- Foreclosure Sale Date: Foreclosure Sale dates are generally set for 30 days after a Foreclosure Judgment has been entered. However, in certain situations the Court may grant you an extended Sale Date of 60, 90 or 120 days. This is generally done when you can show the Court that you have been and are working on another solution to Foreclosure such as a Modification or Short Sale.
- Redemption Period: A Redemption Period is available after the Sale Date, until the clerk of court files a certificate of sale.
- Eviction: You can be evicted from your home if you remain living in it after the Sale Date and after the clerk has issued a certificate of sale.
Below is a list of Foreclosure Terms you should be familiar with when facing foreclosure. This list is not all-encompassing. You should discuss any terms that you do not recognize with a Jacksonville Foreclosure Defense Attorney who can also review your foreclosure lawsuit and discuss your options in detail.
- A Foreclosure is a remedy in equity that allows the lender to seek a judicial order allowing for the sale of your property when the terms of the note are not complied with.
- A Note is the financial instrument that creates an obligation for you to pay over time for the money you borrowed.
- A Mortgage is a document that gives the lender the right to initiate foreclosure and sell your property if the Note is not paid. It is a security instrument.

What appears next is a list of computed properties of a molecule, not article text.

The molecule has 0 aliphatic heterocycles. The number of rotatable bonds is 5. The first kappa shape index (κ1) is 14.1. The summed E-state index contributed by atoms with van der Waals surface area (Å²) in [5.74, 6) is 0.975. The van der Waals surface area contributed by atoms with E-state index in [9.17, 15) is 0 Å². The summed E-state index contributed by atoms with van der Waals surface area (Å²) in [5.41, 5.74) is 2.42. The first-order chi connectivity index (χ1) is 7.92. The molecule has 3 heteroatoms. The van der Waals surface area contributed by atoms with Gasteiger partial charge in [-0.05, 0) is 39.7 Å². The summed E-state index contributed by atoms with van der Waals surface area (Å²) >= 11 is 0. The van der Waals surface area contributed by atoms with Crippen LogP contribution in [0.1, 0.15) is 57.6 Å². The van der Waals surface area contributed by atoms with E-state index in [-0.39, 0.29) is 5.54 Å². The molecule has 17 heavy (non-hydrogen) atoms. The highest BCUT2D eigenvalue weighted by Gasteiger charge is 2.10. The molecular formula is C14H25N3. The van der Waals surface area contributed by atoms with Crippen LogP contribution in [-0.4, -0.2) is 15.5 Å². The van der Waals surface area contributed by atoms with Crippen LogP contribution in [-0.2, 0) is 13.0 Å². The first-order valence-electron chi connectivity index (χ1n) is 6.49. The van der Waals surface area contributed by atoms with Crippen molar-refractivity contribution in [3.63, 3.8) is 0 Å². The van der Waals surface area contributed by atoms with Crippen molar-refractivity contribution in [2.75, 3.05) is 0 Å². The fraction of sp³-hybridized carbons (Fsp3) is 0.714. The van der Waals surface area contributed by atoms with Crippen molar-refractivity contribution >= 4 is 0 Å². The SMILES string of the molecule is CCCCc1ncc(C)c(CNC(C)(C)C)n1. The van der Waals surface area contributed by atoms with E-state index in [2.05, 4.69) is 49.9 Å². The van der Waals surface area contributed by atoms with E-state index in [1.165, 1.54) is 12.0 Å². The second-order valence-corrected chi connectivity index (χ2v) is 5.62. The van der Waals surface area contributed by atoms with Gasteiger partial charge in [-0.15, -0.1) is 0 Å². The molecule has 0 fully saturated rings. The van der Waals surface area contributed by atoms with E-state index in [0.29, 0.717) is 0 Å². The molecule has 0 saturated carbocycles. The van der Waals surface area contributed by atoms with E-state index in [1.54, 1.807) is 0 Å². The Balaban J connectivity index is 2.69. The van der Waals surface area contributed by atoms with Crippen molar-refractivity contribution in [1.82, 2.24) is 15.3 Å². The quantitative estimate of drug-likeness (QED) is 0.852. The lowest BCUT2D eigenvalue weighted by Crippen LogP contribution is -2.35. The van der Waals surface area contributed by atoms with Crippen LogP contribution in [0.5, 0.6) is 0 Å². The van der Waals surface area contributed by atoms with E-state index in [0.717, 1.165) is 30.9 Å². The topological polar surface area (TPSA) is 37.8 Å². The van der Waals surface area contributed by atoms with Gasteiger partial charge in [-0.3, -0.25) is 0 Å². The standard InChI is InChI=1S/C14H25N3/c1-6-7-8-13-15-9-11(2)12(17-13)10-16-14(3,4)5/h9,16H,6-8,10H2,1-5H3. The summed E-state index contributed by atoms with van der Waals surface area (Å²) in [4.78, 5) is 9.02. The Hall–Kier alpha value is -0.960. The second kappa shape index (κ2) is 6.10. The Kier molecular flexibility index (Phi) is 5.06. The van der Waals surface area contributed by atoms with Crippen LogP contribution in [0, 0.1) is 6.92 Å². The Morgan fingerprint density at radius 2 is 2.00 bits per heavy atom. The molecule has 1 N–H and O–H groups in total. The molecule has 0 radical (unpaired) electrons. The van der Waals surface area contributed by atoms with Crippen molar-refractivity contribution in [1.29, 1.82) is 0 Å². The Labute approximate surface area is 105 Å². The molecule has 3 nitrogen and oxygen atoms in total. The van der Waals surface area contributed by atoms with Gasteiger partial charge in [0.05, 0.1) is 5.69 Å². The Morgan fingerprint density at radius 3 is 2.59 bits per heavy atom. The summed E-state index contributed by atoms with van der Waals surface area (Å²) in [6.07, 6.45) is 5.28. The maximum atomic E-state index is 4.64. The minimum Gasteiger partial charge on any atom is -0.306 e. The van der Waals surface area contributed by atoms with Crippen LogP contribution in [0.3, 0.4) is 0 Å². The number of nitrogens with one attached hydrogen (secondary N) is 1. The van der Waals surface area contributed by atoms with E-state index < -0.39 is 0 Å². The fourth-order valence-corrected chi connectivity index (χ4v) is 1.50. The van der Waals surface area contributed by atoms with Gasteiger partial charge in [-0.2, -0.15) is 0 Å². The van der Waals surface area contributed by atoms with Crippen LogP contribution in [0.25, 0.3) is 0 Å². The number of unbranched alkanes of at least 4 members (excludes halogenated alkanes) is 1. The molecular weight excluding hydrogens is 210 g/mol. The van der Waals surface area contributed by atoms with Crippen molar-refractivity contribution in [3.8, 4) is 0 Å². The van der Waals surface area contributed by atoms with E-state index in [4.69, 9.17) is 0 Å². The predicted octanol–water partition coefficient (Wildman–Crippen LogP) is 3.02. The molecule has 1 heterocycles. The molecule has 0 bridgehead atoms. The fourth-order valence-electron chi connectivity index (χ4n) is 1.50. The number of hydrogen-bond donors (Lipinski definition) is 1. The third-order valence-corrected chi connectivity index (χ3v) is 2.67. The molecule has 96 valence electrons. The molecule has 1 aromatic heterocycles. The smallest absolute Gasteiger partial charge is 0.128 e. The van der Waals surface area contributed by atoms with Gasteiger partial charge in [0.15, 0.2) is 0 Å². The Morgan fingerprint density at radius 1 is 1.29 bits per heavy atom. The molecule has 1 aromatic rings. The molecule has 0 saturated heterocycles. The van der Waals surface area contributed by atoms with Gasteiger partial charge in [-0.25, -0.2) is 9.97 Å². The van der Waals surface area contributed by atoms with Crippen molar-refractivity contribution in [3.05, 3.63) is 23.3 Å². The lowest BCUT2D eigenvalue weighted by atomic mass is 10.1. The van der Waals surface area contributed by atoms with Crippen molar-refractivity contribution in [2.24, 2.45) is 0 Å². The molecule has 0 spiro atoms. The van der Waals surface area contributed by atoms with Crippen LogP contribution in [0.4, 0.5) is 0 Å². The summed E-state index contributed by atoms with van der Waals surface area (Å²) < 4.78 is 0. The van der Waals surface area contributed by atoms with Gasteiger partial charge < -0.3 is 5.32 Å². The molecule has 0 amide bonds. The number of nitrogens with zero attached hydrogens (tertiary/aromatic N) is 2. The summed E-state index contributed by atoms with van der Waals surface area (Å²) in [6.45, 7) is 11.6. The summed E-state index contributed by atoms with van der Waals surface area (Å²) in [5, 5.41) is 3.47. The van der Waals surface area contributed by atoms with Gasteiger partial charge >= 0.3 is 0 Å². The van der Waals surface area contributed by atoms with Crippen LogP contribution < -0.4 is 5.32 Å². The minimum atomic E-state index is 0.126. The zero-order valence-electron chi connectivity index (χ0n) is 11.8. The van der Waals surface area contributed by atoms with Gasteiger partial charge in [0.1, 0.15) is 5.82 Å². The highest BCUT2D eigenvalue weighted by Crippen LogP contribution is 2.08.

- A Plaintiff is the party filing the Florida Foreclosure Lawsuit, typically this party is the lender, and is often referred to as the Mortgagee.
- A Defendant is the party defending the Florida Foreclosure Lawsuit, typically this party is the borrower, and is often referred to as the Mortgagor.
- An Assignment is the transfer of the Mortgage to another party, most often done by sale of the mortgage.
- An Assignor is what the lender is called in an assignment of a Mortgage.
- An Assignee is what the company that buys the mortgage is called in an assignment of a mortgage.
- A Deficiency is the difference between the amount owed on the mortgage and what the bank collects from the sale of the property.
- A Deficiency Judgment is a judgment approved by a Judge during a legal proceeding (usually after the foreclosure action has ended) for the deficiency amount incurred from the sale of the property.
- A Final Judgment is the written determination of a mortgage foreclosure by the Judge presiding over the foreclosure case. Also known as the final decision. A sale date is set at this time.
You can also check out the Florida Foreclosure Defense Lawyers Blog for more news and information on Foreclosure Defense in Jacksonville, Florida, and around the country.
For a free review of your Florida Foreclosure by a Florida Foreclosure Lawyer contact us today.